Table 2 shows the net contribution of different broad causes of death to changes in life disparity for the most recent periods of divergence (1994–2000) and convergence (2000–2010). From 1994 to 2010, all the countries included in our study experienced decreasing e. Life disparity was reduced by nearly a year in CE, equally spread between both periods, and owing primarily to mortality from transport accidents and cancers. In BC, e declined by between 1.2 years (in Latvia) and 2.8 years (in Estonia). Declines were strong over both periods, driven by transport accidents, other external causes, and mortality wholly attributable to alcohol (Lithuania, 1994–2000 only). Finally, the other FSU countries showed little change in e over the earlier period and strong declines in the second period. Like with the other country groupings, changes in mortality from other external causes seemed to be driving net changes in e. Belarus was the only country to experience increases in e from causes of death that were wholly attributable to alcohol.
Table 2

Cause-specific contributions to the change in e for males, 1994–2000 and 2000–2010

Period

Group

Country

Mortality Attributable to:

Alcohol

Circulatory

Other External Causes

Transport Accidents

Infectious and Respiratory

Cancers

Rest

Total

1994–2000

CE

Czech Republic

0.01

–0.04

–0.09

–0.06

0.01

–0.16

–0.07

–0.40

Poland

0.01

0.15

–0.18

–0.08

–0.07

–0.13

–0.11

–0.41

BC

Estonia

–0.04

0.30

–0.78

–0.41

–0.01

–0.14

–0.03

–1.11

Latvia

–0.11

0.15

–0.64

–0.14

–0.12

–0.09

–0.01

–0.96

Lithuania

–0.28

0.21

–0.39

–0.04

–0.09

–0.15

–0.09

–0.83

FSU

Belarus

0.03

–0.13

0.01

–0.03

0.01

–0.10

0.01

–0.20

Russia

–0.07

0.10

–0.02

–0.03

0.09

0.00

–0.08

–0.01

Ukraine

0.04

–0.03

–0.04

–0.07

0.21

–0.02

–0.05

0.04

2000–2010

CE

Czech Republic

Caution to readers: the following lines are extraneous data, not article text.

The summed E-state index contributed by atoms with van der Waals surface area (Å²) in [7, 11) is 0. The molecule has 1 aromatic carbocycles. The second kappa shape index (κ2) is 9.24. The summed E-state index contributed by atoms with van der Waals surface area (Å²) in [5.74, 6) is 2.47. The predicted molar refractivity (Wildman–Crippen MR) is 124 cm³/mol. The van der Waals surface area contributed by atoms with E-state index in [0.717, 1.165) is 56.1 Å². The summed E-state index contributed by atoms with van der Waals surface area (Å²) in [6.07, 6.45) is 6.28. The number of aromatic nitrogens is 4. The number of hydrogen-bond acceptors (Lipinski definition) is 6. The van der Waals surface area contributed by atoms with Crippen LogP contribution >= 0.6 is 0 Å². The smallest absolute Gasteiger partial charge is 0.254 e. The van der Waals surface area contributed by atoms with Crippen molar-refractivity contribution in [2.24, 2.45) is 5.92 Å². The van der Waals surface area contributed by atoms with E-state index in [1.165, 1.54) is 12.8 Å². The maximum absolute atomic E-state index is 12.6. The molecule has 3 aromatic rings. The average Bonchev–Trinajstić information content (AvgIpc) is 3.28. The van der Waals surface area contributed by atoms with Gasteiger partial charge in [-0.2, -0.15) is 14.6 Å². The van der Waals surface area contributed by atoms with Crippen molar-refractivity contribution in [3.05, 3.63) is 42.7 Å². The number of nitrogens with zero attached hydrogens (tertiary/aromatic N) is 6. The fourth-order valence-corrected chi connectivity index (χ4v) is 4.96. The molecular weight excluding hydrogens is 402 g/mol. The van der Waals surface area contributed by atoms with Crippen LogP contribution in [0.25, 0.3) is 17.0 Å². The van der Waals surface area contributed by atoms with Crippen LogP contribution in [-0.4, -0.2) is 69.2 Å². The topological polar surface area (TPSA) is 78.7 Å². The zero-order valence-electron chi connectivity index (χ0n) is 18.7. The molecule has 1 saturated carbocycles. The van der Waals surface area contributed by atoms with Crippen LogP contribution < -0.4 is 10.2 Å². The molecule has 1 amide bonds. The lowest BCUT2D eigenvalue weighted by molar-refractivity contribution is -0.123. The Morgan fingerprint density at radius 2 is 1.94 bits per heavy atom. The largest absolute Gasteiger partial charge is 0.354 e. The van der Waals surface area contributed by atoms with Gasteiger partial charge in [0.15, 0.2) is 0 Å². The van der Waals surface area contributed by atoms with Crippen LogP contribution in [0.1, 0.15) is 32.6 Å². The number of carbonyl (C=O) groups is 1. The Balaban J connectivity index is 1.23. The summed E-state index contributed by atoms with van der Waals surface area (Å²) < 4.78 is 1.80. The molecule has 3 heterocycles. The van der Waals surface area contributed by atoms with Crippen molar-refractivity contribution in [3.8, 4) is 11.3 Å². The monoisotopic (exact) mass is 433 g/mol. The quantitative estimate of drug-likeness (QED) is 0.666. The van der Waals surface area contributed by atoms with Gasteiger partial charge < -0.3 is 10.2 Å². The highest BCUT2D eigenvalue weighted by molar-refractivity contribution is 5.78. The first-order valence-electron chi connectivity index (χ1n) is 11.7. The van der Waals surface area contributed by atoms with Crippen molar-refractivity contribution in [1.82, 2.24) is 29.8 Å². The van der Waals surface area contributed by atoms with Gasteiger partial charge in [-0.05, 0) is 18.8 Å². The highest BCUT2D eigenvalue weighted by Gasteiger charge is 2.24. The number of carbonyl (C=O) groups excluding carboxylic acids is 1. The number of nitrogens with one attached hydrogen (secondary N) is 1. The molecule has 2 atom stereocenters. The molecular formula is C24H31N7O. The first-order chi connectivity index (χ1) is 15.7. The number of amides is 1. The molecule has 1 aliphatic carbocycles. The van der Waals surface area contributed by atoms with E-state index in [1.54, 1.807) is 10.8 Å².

–0.01

–0.00

–0.11

–0.14

0.00

–0.23

0.04

–0.45

Poland

–0.01

0.11

–0.06

–0.16

0.01

–0.16

–0.05

–0.32

BC

Estonia

–0.17

0.03

–0.60

–0.23

–0.14

–0.15

–0.41

–1.67

Latvia

–0.01

0.17

–0.47

–0.34

–0.04

–0.02

0.43

–0.28

Lithuania

0.05

0.12

–0.35

–0.21

0.01

–0.03

–0.53

–0.94

FSU

Belarus

0.02

–0.07

–0.33

–0.10

0.01

–0.02

–0.17

–0.66

Russia

–0.06

0.28

–0.70

–0.10

–0.03

0.01

–0.12

–0.72

Ukraine

–0.08

–0.09

–0.53

–0.04

0.05

–0.01

–0.10

–0.80

Figure 5 shows these cause-of-death contributions by age for 1994–2000.8 The sum of the age-specific contributions by causes of death results in the values shown in Table 2. In CE countries, mortality decline was driven predominately by circulatory disease, but because these declines were spread before and after the threshold age, the net impact on e was small. Causes that were completely attributable to alcohol showed no change over the period, and reductions in external-cause mortality were comparatively minor, which suggests that reductions in circulatory disease mortality were not related to changing alcohol consumption in the region. In BC, the reduction in circulatory disease mortality was strong overall but particularly over older ages, explaining why its net contribution over all ages was to increase e. Declines in mortality from external causes, including traffic accidents, below age 50 were the largest contributors to e decline. Alcohol-attributable mortality over these ages also declined, especially in Lithuania. Taken together, these findings suggest that reductions in hazardous alcohol consumption played some role in reducing e over the period in BC. Finally, in the other FSU countries, mortality declines over all ages were weaker, whereas trends in major causes of death were inconsistent over age.

From 2000–2010, all countries experienced improvements in survival and decreases in e, although from a different mixture of causes (Fig. 6). In CE, reductions in early adult cancers and circulatory disease predominated; reductions in mortality from external causes, including traffic accidents, were of secondary importance. The BC were heterogeneous over this period: Estonia experienced sharp reductions in mortality from circulatory diseases at all ages and external causes below age 50. Lithuania experienced virtually no change in circulatory disease mortality, some decrease in external-cause mortality below age 30, and increases in mortality attributable to alcohol over ages 30–44. Latvia fell somewhere between the two countries. Life disparity also declined in the other FSU countries, mainly because of declines in external-cause mortality. However the e declines were noticeably lower in Ukraine, while circulatory diseases there actually increased at older ages; by contrast, Russia and Ukraine experienced sharp and moderate declines in circulatory disease mortality at these older ages.